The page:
Presentation at CalCPA Accounting and Auditing conference: “California GAAP” – A case study in valuation of donated medicine

October 16, 2019, 11:20 am

Image courtesy of CalCPA.

On October 24 at 3:55 I will be speaking at the California Society of CPAs Accounting and Auditing Conference where industry speakers and experts will provide comprehensive updates on current issues and emerging trends. The conference runs the 24th and 25th.

My topic is valuation of donated medicine in the not-for-profit community. I have the privilege of working with a 75 minute block of time.

If you are able to attend the session you will gain an understanding of the long-term enforcement effort at the federal and state level regarding valuation of donated meds. My concern is that the governor’s veto of AB 1181 is not the end of the enforcement actions considering what has happened over the last 9 years.

Title of the session is “California GAAP” – A case study in valuation of donated medicine.

Overview of the session from the conference schedule:

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Governor vetoes AB 1181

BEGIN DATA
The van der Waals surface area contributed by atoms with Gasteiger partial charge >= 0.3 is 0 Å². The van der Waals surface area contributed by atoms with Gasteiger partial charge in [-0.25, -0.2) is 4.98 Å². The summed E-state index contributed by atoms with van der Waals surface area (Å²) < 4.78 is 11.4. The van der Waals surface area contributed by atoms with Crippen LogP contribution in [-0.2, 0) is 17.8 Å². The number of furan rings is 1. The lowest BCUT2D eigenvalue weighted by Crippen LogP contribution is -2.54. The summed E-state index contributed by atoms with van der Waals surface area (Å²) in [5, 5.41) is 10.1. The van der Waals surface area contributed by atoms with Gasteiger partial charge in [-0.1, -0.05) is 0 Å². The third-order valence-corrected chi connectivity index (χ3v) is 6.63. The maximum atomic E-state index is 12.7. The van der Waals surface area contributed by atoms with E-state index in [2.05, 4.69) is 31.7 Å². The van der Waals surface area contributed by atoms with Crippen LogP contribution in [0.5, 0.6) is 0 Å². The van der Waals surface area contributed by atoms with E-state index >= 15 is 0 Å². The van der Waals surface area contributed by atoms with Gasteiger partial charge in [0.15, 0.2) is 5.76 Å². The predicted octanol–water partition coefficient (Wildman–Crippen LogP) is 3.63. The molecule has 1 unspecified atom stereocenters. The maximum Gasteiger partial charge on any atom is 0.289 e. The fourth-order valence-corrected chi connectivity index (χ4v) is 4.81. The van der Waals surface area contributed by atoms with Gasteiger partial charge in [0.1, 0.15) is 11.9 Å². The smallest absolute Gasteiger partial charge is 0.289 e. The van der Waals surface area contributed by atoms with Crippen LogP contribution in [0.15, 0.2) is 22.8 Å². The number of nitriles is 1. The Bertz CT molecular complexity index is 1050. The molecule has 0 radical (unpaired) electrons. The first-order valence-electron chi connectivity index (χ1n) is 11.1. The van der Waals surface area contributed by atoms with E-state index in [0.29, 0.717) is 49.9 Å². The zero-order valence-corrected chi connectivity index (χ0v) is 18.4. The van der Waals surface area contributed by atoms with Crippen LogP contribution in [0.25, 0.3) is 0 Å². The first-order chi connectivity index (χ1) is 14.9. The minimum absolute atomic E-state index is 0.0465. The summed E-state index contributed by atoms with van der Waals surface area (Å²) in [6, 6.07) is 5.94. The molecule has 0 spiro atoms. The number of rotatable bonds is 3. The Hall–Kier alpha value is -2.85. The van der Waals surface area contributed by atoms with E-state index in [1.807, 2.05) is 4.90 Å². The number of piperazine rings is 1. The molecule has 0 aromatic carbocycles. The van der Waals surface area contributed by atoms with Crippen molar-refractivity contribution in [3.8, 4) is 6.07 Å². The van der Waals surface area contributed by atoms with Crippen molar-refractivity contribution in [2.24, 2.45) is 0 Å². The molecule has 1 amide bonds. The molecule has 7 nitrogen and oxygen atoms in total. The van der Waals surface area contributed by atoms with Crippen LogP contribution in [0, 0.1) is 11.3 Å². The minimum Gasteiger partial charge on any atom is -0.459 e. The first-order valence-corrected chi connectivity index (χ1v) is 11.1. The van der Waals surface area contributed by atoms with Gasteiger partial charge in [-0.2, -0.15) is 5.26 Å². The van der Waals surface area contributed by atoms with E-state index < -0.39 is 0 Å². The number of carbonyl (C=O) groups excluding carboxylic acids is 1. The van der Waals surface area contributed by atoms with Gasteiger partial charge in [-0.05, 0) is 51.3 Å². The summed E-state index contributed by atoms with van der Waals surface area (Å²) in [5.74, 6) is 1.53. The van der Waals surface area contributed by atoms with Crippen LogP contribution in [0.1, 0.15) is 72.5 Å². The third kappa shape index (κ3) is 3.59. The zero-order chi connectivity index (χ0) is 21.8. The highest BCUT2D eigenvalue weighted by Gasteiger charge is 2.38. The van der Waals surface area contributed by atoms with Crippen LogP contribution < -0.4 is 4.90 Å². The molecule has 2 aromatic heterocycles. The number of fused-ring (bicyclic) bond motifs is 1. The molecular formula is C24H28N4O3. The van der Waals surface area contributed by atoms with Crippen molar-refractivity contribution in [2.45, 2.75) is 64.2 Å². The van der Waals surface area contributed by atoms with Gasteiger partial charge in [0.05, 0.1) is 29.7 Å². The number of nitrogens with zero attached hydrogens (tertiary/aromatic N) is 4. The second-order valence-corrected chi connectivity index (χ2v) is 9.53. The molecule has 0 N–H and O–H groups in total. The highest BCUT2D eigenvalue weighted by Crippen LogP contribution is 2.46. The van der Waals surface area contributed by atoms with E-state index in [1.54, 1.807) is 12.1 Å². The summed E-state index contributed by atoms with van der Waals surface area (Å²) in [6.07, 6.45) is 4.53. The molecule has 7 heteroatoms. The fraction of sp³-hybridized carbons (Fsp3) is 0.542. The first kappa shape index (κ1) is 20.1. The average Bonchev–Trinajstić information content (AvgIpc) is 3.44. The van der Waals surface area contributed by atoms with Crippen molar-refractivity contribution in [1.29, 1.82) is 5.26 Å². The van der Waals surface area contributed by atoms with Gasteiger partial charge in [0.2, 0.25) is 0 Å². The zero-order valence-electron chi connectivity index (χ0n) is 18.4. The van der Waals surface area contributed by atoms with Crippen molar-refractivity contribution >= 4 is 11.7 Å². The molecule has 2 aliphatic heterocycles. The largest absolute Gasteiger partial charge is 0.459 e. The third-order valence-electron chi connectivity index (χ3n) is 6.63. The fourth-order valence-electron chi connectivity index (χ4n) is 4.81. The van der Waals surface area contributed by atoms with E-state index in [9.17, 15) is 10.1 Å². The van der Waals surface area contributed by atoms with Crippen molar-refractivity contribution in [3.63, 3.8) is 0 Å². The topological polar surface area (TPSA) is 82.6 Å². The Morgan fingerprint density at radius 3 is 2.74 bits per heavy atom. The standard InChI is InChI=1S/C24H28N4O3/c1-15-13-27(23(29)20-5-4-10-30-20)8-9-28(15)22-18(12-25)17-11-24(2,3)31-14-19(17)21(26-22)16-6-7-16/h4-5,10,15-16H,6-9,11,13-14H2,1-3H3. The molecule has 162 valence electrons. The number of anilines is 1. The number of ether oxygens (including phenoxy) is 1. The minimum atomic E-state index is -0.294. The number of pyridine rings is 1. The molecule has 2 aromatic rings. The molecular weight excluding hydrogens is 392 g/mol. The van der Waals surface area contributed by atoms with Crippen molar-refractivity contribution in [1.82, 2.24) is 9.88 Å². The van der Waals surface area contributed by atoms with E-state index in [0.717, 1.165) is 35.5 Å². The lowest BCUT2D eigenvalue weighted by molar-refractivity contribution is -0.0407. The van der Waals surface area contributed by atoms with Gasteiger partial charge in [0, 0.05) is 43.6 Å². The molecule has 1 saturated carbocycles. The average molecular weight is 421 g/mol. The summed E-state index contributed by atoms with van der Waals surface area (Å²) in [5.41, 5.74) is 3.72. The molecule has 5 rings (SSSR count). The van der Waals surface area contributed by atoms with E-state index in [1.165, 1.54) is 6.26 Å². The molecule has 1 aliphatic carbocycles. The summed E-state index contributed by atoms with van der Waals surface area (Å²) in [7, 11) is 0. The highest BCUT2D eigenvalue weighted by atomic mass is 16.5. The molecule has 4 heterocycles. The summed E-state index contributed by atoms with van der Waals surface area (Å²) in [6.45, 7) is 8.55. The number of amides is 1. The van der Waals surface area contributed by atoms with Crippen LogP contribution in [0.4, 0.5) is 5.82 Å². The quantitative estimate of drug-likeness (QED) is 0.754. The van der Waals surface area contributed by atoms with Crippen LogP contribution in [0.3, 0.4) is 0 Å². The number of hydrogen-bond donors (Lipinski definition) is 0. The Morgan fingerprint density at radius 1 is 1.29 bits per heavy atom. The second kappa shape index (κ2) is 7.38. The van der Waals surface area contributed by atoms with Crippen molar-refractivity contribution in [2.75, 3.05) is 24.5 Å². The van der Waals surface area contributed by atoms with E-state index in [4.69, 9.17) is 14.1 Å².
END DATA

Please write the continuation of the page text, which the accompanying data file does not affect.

October 13, 2019, 6:19 am

Image courtesy of Adobe Stock.

On Saturday October 12, 2019, Governor Newsom vetoed California Assembly Bill 1181, which would have required charities filing financial statements with the state Registry of Charitable Trusts to value donated medicine at the fair value in the end recipient market. Essentially this would have required charities filing in the state to use values in the international market instead of the U.S. market.

More discussion will follow later today.

Update: more details in followup post.

Update: The post you are reading here was the initial one published immediately after I learned the governor vetoed the bill. Later on Sunday a wrote a longer post which provided far more background. For some reason, the majority of traffic coming into this blog is going to this short post. To provide more value to those arrive in this page, I will copy the additional info on the longer post here. Hope this info is helpful.

Followup to this post, which was previously published here. Additional info is the text of the governor’s veto message, background on the veto override protocol, and my assessment whether the bill is totally, completely dead or not: